Linking the library in non-CMake based builds

Depending on the choice of external components and whether you want to link DFTB+ to a C or a Fortran binary, you may need different compilation flags and linker options. You can look up the necessary compiler flags and linker options in the dftbplus.pc pkg-config file, which is usually installed into the lib/pkgconfig folder in the installation directory. You can either inspect the file directly, or use the pkg-config tool:

pkg-config --cflags dftbplus   # compilation flags (e.g. include options)
pkg-config --libs dftbplus     # library linking options
pkg-config --static --libs dftbplus   # library linking options for static linking

Note, that the flags and libraries shown are either for linking with Fortran or with C, depending on the value of the configuration option PKGCONFIG_LANGUAGE.

If you compile DFTB+ with ELSI, PLUMED or MAGMA-support, make sure that pkg-config can also find their respective pkconfig files, as those libraries are declared as dependencies in the DFTB+ pkg-config file. For external dependencies without pkg-config files (e.g. mbd, negf) the options for linking those libraries can not be queried via pkg-config and must be added manually.

Generating developer documentation

Developer documentation can be generated using the FORD source code documentation generator by issuing

cd doc/dftb+/ford && ford

in the main source directory. The documentation will be created in the doc/dftb+/ford/doc folder.

Developer build instructions

You should avoid customizing the build by directly changing variables in the CMake config files, as your changes may accidently be checked in into the repository. Instead, create a customized CMake config file, where you pre-populate the appropriate cache variables. Then use the -C option to load that file:

FC=gfortran CC=gcc cmake -C custom.cmake -B _build .

The customized config file is read by CMake before the compiler detection stage. If your config file contains toolchain dependent options, consider defining the DFTBPPLUS_TOOLCHAIN environment variable and query it in your config file.

Advanced build configuration (e.g. for packagers)

Controlling the toolchain file selection

You can override the toolchain file, and select a different provided case, passing the -DTOOLCHAIN option with the relevant name, e.g.:


or by setting the toolchain name in the DFTBPLUS_TOOLCHAIN environment variable. If you want to load an external toolchain file instead of one from the source tree, you can specify the file path with the -DTOOLCHAIN_FILE option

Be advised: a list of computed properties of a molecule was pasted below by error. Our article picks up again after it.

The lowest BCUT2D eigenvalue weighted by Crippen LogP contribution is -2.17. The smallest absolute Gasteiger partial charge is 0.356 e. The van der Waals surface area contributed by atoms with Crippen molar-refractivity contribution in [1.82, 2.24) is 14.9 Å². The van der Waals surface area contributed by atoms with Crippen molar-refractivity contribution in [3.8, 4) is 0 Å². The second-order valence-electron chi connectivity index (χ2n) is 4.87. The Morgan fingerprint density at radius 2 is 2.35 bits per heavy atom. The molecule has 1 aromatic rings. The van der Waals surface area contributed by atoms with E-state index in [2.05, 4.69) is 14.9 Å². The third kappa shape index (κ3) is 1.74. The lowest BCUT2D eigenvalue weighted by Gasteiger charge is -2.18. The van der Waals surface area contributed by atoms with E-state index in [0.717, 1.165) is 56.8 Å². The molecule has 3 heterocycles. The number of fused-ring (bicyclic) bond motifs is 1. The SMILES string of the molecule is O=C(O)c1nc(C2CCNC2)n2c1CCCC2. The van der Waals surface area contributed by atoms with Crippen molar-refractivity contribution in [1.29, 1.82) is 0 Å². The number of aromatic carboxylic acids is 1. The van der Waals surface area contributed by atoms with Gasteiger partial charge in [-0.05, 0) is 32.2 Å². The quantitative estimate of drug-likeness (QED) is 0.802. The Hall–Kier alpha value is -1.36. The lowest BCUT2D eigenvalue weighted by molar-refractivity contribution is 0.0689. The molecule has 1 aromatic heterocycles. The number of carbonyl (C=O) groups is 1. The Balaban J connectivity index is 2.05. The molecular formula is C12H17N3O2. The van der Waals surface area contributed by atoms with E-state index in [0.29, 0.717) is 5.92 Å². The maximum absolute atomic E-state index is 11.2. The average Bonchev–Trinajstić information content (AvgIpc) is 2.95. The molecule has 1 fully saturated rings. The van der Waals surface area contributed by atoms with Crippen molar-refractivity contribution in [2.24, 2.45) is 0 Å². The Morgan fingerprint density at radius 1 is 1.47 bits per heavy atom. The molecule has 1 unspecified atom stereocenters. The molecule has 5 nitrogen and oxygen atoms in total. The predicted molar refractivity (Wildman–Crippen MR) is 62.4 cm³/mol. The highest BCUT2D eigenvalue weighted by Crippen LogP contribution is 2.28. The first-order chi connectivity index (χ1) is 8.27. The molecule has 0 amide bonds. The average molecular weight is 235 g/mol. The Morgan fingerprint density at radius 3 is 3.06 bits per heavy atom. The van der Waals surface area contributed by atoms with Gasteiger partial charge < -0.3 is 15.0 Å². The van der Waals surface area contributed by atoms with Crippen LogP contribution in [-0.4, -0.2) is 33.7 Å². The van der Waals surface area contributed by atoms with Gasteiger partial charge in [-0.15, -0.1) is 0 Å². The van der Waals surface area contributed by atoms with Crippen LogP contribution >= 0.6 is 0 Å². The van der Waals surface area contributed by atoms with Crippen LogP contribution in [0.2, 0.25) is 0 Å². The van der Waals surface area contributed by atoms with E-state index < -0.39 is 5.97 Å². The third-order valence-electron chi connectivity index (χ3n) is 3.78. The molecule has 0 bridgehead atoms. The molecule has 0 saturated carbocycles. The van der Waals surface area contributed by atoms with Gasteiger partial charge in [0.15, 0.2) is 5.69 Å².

or with the DFTBPLUS_TOOLCHAIN_FILE environment variable.

Similarly, you can also use an alternative build config file instead of config.cmake in the source tree by specifying it with the -DBUILD_CONFIG_FILE option or by defining the DFTBPLUS_BUILD_CONFIG_FILE environment variable.

Preventing the download of external sources

Depending on the value of the HYBRID_CONFIG_METHODS configuration variable, some dependencies (e.g. mbd, negf, mpifx, scalapackfx) are automatically downloaded during the configuration phase and built during the DFTB+ build process. If you want to ensure that nothing gets downloaded during the build, pass the variable definition


to CMake during the configuration. In this case, CMake will only try to find those dependencies on the system (by searching in the standard system paths and in the locations defined in the environment variable CMAKE_PREFIX_PATH) and stop if some components were not found.


  • CMake finds the wrong compiler

    CMake should be guided with the help of the environment variables FC, CC (and eventually CXX) to make sure it uses the right compilers, e.g.

    FC=gfortran CC=gcc cmake [...]
  • CMake fails to find a library / finds the wrong version of a library

    In most cases this is due to a misconfigured CMAKE_PREFIX_PATH environment variable. It is essential, that CMAKE_PREFIX_PATH contains all paths (besides default system paths), which CMake should search when trying to find a library. Extend the library path if needed, e.g.

    CMAKE_PREFIX_PATH="/opt/somelib:${CMAKE_PREFIX_PATH}" cmake [...]
  • ScaLAPACK detection on Ubuntu 20.4 LTS fails

    The OpenMPI version of ScaLAPACK on Ubuntu 20.4 LTS exports an incorrect CMake config file (as of October 2020), which refers to an non-existent library. Instead, set the library name with the SCALAPACK_LIBRARY variable explicitely, e.g.

    cmake -DSCALAPACK_LIBRARY=scalapack-openmpi [...]

    which should fix the problem.

  • My library settings in a "_LIBRARIES" variable are ignored

    In order to be consistent with the naming scheme suggested by the CMake documentation, all library related cache variables have been changed to singular nouns, e.g.

    cmake -DSCALAPACK_LIBRARY=scalapack-openmpi [...]

    instead of the previous

    cmake -DSCALAPACK_LIBRARIES=scalapack-openmpi [...]
  • Fortran libraries compiled with the Intel compiler can not be linked

    In order to enforce compliance with the Fortran 2003 standard (e.g. allowing the automatic allocation of arrays in expressions), DFTB+ passes the -standard-semantics option to the Intel compiler. All external modern Fortran dependencies (e.g. ELSI) must also be compiled by using the -standard-semantics or the -assume realloc_lhs option to ensure correct linking.